A list of links to the student support and guidance pages from the websites of local universities and colleges. Useful for students, staff and parents.

Listen to Me

A document produced by Pauline Dempsey from the Autism Spectrum Team, which records pupils’ views about changes and transition in Bradford secondary schools

Transition Toolkit

A 30 page guide from the Autism Education Trust summarising common issues as well as offering guidance, practical strategies and checklists across all ages

We Can Dream

 A free to download document from the Foundation for People with Learning Disabilities outlining ways of planning for the future for young people on the autism spectrum post 16

My Kind of a Future

A free to download workbook from the Foundation for People with Learning Disabilities to help young people with learning disabilities prepare for the future

 

 

 

 

 

 

Early Years and Primary

Physical Structure

 

Physical Structure
* Makes the area clear, manageable and constant.
* Once familiar with layout, independence increases.
* Amount of physical structure can vary depending on the child’s needs

Physical structure includes:
Marking boundaries.
Highlighting specific areas of classroom
Having specific areas to sit at table, on carpet etc
Tables defined for activities. 
Label areas, resources, functions.
Use of ‘office’ desk or screens.
Finished work trays.

Schedules

 

The Use of Schedules
* Increase understanding.
* Provide concrete information about what is going to happen.
* Increase independence and helps manage transitions.
* Helps develop choice making.

Schedules include:
First… Then…
Object of reference timetables
Visual  timetables
Steps within a skill
'What am I doing?' list
Written timetable

* Using Schedules

Work Systems

 

 

Work Systems
* Help the pupil carry out their work in an organised and sequential way.
* Communicate to the pupil
1. What work do I have to do?
2. How much work is there?
3. How do I know I have finished?
4. What do I do next?
* All follow a TOP to BOTTOM and/or a LEFT to RIGHT systematic approach and include the concept of ‘finished’.

Work systems include:
Left to Right task completion
Colour coding 
Collecting equipment.

* Task list and motivators
Using Motivators

Visual information to support verbal requests.

 

 

Visual timetables and schedules will form the core support for many children but they may need additional visual support to explain abstract ideas such as time, emotions, recalling events and preparing for what is about to happen.

Visual prompts can also help pupils express when they are experiencing sensory overload or assist them to modify their behaviour

 

 

* How to help me learn
Time
Noise
Emotions and feelings
People  
Food
Journeys and visits
Recalling Information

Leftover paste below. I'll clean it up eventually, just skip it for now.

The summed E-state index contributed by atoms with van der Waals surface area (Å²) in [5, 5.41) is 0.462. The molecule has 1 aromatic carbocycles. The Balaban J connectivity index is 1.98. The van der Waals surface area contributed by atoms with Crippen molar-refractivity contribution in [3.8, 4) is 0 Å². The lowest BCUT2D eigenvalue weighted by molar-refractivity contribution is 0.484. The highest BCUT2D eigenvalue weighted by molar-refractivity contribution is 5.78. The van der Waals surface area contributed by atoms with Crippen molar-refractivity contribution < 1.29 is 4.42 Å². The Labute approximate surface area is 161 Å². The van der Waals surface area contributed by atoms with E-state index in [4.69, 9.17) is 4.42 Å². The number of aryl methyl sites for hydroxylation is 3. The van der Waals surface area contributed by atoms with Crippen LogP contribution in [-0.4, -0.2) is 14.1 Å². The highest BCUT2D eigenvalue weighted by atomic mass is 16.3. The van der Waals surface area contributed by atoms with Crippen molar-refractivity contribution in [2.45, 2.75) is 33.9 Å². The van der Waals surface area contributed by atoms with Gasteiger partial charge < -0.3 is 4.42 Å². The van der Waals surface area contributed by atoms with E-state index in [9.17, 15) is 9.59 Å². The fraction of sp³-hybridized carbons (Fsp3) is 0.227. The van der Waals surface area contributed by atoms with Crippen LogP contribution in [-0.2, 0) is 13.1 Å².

*Mind maps
  

Social Narrative.

 

Social Narrative helps to describe what people do and why they do it. Theydescribe what common responses are expected in a given certain situation

* Social Narrative

Comic Strip Narrative

De-escalation, relaxation and Mindful excercises.

 

 

* De- escalation

* De-escalation

* Relaxation and Mindful

* Fidget toys

 

 

 

Secondary

Physical Structure

 

Physical Structure
* Makes the area clear, manageable and constant.
* Once familiar with layout, independence increases.
* Amount of physical structure can vary depending on the student’s needs

Physical structure includes:
Classroom Seating - social
Classroom Seating - environmental
Transitions around the school
Chill out zones
Lunchtime routine
Break time
Transport and Travel

Schedules

 Description: https://bso.bradford.gov.uk/userfiles/file/schedules.jpg

 

The Use of Schedules
* Increase understanding.
* Provide concrete information about what is going to happen.
* Increase independence and helps manage transitions.
* Helps develop choice making.

Schedules include:
Timetables and planners
'What am I doing?' list
Preparing students to work with different people
Ways to help students manage journeys and visits
Home school communication systems

Work Systems

 Description: https://bso.bradford.gov.uk/userfiles/file/worksystems.jpg

 

Work Systems
* Help the pupil carry out their work in an organised and sequential way.
* Communicate four pieces of information:
     - What work do I have to do?
     - How much work do I have to do?
     - How do I know I am making progress/have                        finished?
     - What do I do next?

Work systems help students to engage with tasks. They may include:
Using colour coding to promote independent working.
Using Microsoft Word to record and express ideas.
Breaking tasks down using lists and charts.
Adapting lessons - 8 ways to change what you do. For subject specific advice see: Strategies for accessing the curriculum KS3 & 4
Supporting students to recall information
Explaining time limits for tasks
Coping with noise
Managing emotions and feelings in lessons
Motivating appropriate behaviour

 

 


Page owned by Fiona Whitaker, last updated on 22/05/2019. This page has been viewed 1,391 times.